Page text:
The Veterans Court interpreted § 3.156(c) as allowing benefit of the original claim filing date “only when a claim is granted because of newly associated service records.” Vet. Ct. Op. at *5 (emphasis in original). The government states that this means that if the grant could have been supported without the new service records, then § 3.156(c) Case: 19-1780 Document: 48 Page: 17 Filed: 04/30/2021
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does not permit retroactive credit for the original claim date. Govt Br. 28.
My colleagues hold that the determination of effective date is entirely a factual determination specific to Mr. Flores-Vazquez, and not an interpretation of law applicable to all veterans. That is inapt, for the majority interprets § 3.156(c) as a matter of legal construction and meaning, applicable to all veterans. It is our assignment under 38 U.S.C. § 7292(a) to assure that the law is correctly inter-preted. Jackson v. Wilkie, 732 F. App’x 872, 875 (Fed. Cir. 2018) (“As prescribed by statute, our task is to review cer-tain legal determinations relied upon by the Veterans Court in deciding a case.”). My colleagues err in holding that we do not have jurisdiction of this appeal and the stat-utory/regulatory interpretation at issue.
On the correct interpretation of § 3.156(c), Mr. Flores-Vazquez is entitled to the benefit of the filing date of his original claim.
II
INTERPRETATION OF § 3.156(C)
A
As summarized in Mayhew v. Shinseki, 24 Vet. App. 273 (2011): “Read together, §§ 3.156(c) and 3.400(q)(2) pro-vided that the effective date for an award of benefits based on newly discovered service department records that were previously unavailable may relate back to the date of the original claim or date entitlement arose even though the decision on that claim may be final.” Id. at 277 (internal quotation marks and citations omitted). See also Blubaugh v. McDonald, 773 F.3d 1310, 1313 (Fed. Cir. 2014) (Section 3.156(c) views the former decision as reconsidered, whereby the later decision is retroactive to the filing date of the original claim). Case: 19-1780 Document: 48 Page: 18 Filed: 04/30/2021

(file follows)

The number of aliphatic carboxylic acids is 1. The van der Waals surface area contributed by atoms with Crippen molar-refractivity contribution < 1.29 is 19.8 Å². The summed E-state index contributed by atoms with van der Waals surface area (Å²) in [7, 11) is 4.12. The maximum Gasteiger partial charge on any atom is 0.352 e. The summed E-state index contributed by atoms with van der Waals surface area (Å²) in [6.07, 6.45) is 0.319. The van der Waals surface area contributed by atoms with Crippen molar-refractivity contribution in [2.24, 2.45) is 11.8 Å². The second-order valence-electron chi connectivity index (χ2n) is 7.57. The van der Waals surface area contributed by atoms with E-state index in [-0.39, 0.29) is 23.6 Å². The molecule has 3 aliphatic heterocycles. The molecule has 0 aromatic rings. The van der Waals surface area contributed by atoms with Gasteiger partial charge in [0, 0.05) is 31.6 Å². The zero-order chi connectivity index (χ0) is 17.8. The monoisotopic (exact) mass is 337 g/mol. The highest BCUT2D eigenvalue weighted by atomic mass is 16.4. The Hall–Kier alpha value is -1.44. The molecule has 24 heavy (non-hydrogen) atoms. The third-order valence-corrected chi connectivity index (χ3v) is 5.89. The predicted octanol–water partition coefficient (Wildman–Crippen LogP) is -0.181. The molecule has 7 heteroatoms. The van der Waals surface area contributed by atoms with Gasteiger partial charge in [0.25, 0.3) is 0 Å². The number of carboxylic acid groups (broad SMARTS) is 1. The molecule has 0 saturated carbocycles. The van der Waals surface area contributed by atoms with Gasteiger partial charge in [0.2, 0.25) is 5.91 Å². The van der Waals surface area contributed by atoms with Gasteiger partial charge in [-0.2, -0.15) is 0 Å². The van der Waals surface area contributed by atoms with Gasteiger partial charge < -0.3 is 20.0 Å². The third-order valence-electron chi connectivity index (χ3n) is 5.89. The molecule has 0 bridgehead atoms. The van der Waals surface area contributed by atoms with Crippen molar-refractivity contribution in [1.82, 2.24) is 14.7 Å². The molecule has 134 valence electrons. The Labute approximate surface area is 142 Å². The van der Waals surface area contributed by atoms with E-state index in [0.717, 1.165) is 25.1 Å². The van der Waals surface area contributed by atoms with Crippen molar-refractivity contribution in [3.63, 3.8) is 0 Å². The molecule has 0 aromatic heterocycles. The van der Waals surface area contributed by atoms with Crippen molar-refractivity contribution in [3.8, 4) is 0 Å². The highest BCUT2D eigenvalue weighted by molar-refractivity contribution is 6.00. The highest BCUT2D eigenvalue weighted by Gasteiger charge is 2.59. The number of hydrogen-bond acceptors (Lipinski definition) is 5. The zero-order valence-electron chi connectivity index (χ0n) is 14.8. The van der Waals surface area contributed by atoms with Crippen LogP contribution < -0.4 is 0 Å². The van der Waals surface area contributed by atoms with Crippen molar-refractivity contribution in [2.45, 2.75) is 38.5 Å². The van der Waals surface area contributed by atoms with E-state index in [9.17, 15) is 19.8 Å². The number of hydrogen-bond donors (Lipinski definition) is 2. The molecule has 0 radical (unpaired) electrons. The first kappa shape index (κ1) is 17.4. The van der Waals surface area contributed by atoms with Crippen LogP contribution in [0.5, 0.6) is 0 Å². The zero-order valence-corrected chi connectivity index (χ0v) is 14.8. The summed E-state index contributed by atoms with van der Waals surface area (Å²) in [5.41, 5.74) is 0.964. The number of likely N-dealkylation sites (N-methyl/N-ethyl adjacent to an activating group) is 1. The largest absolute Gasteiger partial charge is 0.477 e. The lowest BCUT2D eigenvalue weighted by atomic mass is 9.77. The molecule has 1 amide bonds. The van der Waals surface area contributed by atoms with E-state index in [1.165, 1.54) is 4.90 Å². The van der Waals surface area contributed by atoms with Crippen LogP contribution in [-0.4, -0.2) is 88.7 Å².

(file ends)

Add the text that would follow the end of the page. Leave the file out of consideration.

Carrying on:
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Mr. Flores-Vazquez filed his original claim for service-connected psychiatric disorders in 1998; he received a psy-chiatric examination that recorded his asserted in-service stressors and treatment, but the claim was denied in 1999. In 2005 he filed a request for reconsideration, and a Veter-ans Administration (“VA”) psychiatric examination in 2005 diagnosed Mr. Flores-Vazquez with various afflictions in-cluding “[b]ipolar disorder I, depress[ion], with psychotic features.” J.A. 127. The VA examiner in 2005 concluded that the diagnosis “is at least as likely as not . . . due to or the result of in-service illness.” J.A. 127–28. However, the claim was again denied in 2006, J.A. 131–34, the BVA find-ing the examiner’s medical opinion to be “not new and ma-terial” evidence because it was based on stressors “not related [to] military service.” Vet. Ct. Op. at *1 (summa-rizing BVA’s 2006 rating decision); J.A. 132.
In 2008, the BVA obtained Command History records from the Department of Defense concerning events on the U.S.S. Kitty Hawk in 1986 and 1987, the BVA having re-quested such records in relation to a separate claim by Mr. Flores-Vazquez for PTSD. The Command History records had previously been “classified.” J.A. 104.